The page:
Peter Parker has finally managed to piece together the once-broken parts of his life, maintaining a balance between his relationship with Mary-Jane and his responsibility as Spider-Man. But more challenges arise for our young hero. Peter's old friend Harry Obsourne has set out for revenge against Peter; taking up the mantle of his late father's persona as The New Goblin, and Peter must also capture Uncle Ben's real killer, Flint Marko, who has been transformed into his toughest foe yet, the Sandman. All hope seems lost when suddenly Peter's suit turns jet-black and greatly amplifies his powers. But it also begins to greatly amplify the much darker qualities of Peter's personality that he begins to lose himself to. Peter has to reach deep inside himself to free the compassionate hero he used to be if he is to ever conquer the darkness within and face not only his greatest enemies, but also...himself.Written by
The jazz bar scene took approximately 2 weeks to film. See more »
(at around 1h 35 mins) When Peter takes Gwen to the jazz club and they sit at the table, you can clearly see Willem Dafoe (who died as Norman Osborn in Spider-Man) sitting and enjoying himself as an extra at the table behind them. This use of major cast members doubling as extras is a habit of director Sam Raimi, which recalls his first low-budget movies. See more »
It's me! Peter Parker! Your friendly neighborhood... You know. I've come a long way from becoming the boy who was bitten by a spider. Back then, nothing seemed to go right for me, and now...
Kid in Times Square:
[pointing at a giant screen in Times Square]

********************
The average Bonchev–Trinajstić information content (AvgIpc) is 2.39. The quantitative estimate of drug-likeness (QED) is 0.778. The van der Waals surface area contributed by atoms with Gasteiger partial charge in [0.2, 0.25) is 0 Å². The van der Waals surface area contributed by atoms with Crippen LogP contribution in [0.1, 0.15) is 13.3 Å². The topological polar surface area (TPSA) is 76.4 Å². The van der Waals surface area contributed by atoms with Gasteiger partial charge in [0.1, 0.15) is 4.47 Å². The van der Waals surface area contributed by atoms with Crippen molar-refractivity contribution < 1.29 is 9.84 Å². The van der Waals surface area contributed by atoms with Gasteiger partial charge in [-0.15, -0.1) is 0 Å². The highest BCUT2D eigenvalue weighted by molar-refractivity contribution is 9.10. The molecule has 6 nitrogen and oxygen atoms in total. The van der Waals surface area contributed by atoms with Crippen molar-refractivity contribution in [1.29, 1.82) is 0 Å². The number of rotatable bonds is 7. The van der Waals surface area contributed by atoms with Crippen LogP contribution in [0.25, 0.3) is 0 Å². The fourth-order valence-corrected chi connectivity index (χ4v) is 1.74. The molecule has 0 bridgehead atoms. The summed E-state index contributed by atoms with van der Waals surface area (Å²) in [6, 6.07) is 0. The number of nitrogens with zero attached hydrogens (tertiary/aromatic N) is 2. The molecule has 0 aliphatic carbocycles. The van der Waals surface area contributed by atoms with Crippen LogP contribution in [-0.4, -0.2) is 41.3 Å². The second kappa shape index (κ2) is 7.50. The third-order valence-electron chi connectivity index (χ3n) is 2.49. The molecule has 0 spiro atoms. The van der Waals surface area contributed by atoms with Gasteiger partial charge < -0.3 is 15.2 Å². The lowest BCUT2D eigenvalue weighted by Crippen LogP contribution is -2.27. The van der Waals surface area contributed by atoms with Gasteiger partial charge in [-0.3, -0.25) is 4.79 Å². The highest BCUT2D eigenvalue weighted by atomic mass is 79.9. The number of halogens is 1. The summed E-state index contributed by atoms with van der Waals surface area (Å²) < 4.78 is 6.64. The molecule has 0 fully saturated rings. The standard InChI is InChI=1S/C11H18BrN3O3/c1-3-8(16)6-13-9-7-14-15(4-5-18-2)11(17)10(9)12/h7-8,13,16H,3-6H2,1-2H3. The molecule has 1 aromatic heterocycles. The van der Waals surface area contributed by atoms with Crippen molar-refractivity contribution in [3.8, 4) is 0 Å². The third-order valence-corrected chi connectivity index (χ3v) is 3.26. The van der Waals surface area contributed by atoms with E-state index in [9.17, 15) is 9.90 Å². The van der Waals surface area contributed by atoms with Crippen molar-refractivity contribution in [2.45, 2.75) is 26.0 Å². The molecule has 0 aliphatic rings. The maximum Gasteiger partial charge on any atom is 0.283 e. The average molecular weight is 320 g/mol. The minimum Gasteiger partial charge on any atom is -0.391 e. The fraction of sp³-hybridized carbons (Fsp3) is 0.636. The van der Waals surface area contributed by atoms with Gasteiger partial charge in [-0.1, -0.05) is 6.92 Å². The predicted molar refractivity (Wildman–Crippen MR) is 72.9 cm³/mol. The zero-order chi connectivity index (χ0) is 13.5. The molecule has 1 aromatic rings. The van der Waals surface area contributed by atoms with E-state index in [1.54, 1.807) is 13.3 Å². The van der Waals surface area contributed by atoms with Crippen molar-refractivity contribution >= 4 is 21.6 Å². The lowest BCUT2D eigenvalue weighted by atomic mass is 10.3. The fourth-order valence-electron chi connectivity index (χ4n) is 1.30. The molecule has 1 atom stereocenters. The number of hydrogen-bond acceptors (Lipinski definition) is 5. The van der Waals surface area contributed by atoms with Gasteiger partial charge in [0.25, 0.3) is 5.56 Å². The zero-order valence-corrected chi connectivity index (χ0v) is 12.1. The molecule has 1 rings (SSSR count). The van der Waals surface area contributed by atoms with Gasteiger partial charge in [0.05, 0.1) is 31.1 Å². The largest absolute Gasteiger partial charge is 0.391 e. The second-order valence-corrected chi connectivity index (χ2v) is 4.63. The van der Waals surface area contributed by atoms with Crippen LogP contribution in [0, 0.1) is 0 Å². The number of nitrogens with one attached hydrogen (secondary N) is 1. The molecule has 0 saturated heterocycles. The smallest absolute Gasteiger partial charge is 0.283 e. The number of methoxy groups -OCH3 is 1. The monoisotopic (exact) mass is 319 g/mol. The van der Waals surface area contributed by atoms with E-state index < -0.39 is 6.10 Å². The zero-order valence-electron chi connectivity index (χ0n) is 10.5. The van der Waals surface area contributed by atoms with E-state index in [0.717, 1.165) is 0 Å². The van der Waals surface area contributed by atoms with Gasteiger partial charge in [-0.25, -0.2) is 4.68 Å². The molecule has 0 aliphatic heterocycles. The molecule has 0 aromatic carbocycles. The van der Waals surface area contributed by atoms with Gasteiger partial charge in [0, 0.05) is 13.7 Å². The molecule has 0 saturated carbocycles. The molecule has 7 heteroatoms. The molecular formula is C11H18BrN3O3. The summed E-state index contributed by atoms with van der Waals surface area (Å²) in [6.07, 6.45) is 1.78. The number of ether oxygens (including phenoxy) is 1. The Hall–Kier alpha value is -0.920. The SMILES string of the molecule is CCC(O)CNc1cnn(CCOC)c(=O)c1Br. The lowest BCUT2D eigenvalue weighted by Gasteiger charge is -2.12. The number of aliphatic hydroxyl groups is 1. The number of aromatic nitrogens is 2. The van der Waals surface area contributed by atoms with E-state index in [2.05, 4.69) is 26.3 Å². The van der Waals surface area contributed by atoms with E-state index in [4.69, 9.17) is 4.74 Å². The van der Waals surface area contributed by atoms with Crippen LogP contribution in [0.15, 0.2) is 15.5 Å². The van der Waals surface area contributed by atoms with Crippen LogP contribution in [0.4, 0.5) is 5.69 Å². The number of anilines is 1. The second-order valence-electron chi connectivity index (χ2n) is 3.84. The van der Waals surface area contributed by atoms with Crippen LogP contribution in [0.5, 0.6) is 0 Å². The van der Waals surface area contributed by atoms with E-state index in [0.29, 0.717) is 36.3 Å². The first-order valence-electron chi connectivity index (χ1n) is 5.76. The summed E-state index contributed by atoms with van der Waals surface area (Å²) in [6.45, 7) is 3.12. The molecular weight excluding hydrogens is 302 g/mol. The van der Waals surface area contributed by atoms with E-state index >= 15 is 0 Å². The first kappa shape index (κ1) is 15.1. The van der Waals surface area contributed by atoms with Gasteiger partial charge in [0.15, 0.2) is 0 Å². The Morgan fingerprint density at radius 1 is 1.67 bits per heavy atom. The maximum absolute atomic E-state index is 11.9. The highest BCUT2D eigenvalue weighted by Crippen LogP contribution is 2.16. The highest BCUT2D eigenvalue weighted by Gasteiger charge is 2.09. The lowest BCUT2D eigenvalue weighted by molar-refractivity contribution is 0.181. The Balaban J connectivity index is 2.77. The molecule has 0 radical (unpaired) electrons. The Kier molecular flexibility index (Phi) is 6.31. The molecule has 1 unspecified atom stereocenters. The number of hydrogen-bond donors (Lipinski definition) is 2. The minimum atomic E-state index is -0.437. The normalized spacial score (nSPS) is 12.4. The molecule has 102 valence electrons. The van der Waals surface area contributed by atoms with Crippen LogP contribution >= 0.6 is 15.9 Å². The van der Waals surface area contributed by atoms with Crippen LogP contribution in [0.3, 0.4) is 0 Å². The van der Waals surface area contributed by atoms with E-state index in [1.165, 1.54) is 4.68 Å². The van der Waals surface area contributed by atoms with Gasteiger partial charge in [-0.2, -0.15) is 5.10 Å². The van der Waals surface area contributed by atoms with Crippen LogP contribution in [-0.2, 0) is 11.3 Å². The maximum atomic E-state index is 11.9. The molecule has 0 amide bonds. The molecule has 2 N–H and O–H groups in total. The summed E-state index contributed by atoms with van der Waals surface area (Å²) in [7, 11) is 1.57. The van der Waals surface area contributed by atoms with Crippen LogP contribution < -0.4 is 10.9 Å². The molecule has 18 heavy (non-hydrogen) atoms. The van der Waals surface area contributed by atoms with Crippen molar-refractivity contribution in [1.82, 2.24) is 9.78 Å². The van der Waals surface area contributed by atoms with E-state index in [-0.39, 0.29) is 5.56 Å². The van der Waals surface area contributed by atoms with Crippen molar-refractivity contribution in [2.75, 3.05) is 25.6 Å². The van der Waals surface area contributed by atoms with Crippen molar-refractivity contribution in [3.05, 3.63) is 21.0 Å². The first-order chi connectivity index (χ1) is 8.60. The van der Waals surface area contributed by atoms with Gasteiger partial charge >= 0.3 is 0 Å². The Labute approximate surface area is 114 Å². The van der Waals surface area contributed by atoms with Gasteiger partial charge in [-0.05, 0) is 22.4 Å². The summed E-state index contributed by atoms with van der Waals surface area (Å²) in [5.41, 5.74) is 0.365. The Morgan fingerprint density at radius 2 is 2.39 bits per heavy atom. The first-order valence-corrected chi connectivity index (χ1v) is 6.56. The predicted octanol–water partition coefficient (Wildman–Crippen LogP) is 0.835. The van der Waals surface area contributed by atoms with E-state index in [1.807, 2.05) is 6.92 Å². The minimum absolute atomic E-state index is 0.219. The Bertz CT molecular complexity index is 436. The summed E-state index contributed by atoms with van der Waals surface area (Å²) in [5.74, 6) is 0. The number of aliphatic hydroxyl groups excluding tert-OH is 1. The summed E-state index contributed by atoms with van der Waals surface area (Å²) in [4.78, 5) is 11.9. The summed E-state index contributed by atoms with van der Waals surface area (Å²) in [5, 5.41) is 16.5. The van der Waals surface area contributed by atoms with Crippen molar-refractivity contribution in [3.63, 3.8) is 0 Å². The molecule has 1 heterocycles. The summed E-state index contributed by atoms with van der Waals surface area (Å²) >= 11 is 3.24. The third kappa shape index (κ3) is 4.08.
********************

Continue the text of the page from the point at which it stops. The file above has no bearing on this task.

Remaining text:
Hey look, it's Spider-Man!
People really like me.
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During the Sandman's theme music in the opening titles, the credits turn into sand and are blown away. See more »
In 2017, in anticipation for Spider-Man: Homecoming, Sony released an "Editor's Cut" of Spider-Man 3. This cut mostly utilizes an unused score, alternate edits of scenes, a restructured story, and scenes both added and removed throughout. With all of these changes, this version runs 2 minutes shorter than the theatrical version. See more »
The worst of a great trilogy but that's not all bad
I didn't care much for this movie after the first viewing. I thought it was hammed up and bloated with special effects that are hallmarks for most summer releases. However, after watching it a few more times the movie has grown on me to the point that I think this was, while not a great masterpiece, a very good film.
Sure, there are plot holes and characters that aren't truly developed or fleshed out. Some scenes are down right ridiculous (the night time experiment that spawns Sandman). Yes, some of the CGI borders on cartoonish - the fight between Sandman and Spiderman in the subway comes to mind. And there are clichés, like the old damsel-in-distress scenarios that Mary Jane continually finds herself in. But this is a superhero flick and it's not supposed to be completely realistic. So like Steve Winwood says, just roll with it.
What makes this movie rewatchable is the acting and the overall theme of forgiveness as it pertains to Peter Parker and Spiderman. Tobey Maguire, Thomas Haden Church, and of course J.K. Simmons as J. Jonah Jameson rise above the hokiness and give great performances. Even James Franco delivers - he just plays a great jerk. And Rosemary Harris makes the best of her limited role as Aunt May and gives a high quality performance. Kirsten Dunst is the weak link again I don't know I just don't like her in these films.
The final scene between Spiderman and Sandman was very touching and done so well. In the end, Peter learns how to truly forgive, an act that releases his heart from all of the pain he's been carrying around since his Uncle was murdered. Although I despised this final scene on the first viewing, thinking it was a little too tidy and contrived, I now realize that this was the culmination of the trilogy that finally rounds out who Spiderman truly is. The dark, vengeful corner of Peter's heart which the Symbiote latched onto was exposed and destroyed by the love he demonstrated after Sandman's confession. Peter saw what he would have become - Venom - if he did not confront his hatred and then let it go. This final installment in the series is a fine capstone. In all, one of the better superhero and summer blockbuster movies I've ever seen.
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